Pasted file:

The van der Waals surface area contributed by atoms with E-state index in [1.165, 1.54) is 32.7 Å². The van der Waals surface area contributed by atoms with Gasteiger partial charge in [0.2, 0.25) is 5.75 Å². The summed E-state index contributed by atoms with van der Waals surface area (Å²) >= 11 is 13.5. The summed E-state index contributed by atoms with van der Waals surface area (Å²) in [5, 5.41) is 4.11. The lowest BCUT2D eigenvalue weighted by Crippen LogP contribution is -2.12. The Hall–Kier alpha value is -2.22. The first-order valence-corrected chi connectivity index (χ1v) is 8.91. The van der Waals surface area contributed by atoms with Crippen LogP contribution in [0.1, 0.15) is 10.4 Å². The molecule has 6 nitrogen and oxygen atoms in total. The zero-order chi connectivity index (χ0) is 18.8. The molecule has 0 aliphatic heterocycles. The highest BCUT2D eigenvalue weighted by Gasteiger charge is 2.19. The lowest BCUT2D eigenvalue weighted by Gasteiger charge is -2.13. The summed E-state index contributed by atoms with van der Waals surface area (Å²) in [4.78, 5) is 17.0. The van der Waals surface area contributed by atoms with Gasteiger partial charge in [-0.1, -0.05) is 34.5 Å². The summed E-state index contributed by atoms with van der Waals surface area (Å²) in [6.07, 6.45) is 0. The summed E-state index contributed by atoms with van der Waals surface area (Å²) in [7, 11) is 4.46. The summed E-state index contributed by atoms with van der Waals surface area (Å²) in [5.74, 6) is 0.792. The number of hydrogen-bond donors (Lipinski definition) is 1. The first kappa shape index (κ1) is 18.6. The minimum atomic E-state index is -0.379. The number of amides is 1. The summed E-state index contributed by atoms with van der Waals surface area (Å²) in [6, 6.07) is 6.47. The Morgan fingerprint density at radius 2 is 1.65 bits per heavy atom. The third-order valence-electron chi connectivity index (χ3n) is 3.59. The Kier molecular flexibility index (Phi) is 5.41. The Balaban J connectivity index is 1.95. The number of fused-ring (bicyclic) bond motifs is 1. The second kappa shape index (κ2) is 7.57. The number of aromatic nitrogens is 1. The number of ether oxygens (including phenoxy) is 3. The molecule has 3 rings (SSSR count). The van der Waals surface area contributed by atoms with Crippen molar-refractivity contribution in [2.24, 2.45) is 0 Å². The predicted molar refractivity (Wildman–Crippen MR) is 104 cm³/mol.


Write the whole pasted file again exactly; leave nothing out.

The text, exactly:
The van der Waals surface area contributed by atoms with E-state index in [1.165, 1.54) is 32.7 Å². The van der Waals surface area contributed by atoms with Gasteiger partial charge in [0.2, 0.25) is 5.75 Å². The summed E-state index contributed by atoms with van der Waals surface area (Å²) >= 11 is 13.5. The summed E-state index contributed by atoms with van der Waals surface area (Å²) in [5, 5.41) is 4.11. The lowest BCUT2D eigenvalue weighted by Crippen LogP contribution is -2.12. The Hall–Kier alpha value is -2.22. The first-order valence-corrected chi connectivity index (χ1v) is 8.91. The van der Waals surface area contributed by atoms with Crippen LogP contribution in [0.1, 0.15) is 10.4 Å². The molecule has 6 nitrogen and oxygen atoms in total. The zero-order chi connectivity index (χ0) is 18.8. The molecule has 0 aliphatic heterocycles. The highest BCUT2D eigenvalue weighted by Gasteiger charge is 2.19. The lowest BCUT2D eigenvalue weighted by Gasteiger charge is -2.13. The summed E-state index contributed by atoms with van der Waals surface area (Å²) in [4.78, 5) is 17.0. The van der Waals surface area contributed by atoms with Gasteiger partial charge in [-0.1, -0.05) is 34.5 Å². The summed E-state index contributed by atoms with van der Waals surface area (Å²) in [6.07, 6.45) is 0. The summed E-state index contributed by atoms with van der Waals surface area (Å²) in [7, 11) is 4.46. The summed E-state index contributed by atoms with van der Waals surface area (Å²) in [5.74, 6) is 0.792. The number of hydrogen-bond donors (Lipinski definition) is 1. The first kappa shape index (κ1) is 18.6. The minimum atomic E-state index is -0.379. The number of amides is 1. The summed E-state index contributed by atoms with van der Waals surface area (Å²) in [6, 6.07) is 6.47. The Morgan fingerprint density at radius 2 is 1.65 bits per heavy atom. The third-order valence-electron chi connectivity index (χ3n) is 3.59. The Kier molecular flexibility index (Phi) is 5.41. The Balaban J connectivity index is 1.95. The number of fused-ring (bicyclic) bond motifs is 1. The second kappa shape index (κ2) is 7.57. The number of aromatic nitrogens is 1. The number of ether oxygens (including phenoxy) is 3. The molecule has 3 rings (SSSR count). The van der Waals surface area contributed by atoms with Crippen molar-refractivity contribution in [2.24, 2.45) is 0 Å². The predicted molar refractivity (Wildman–Crippen MR) is 104 cm³/mol.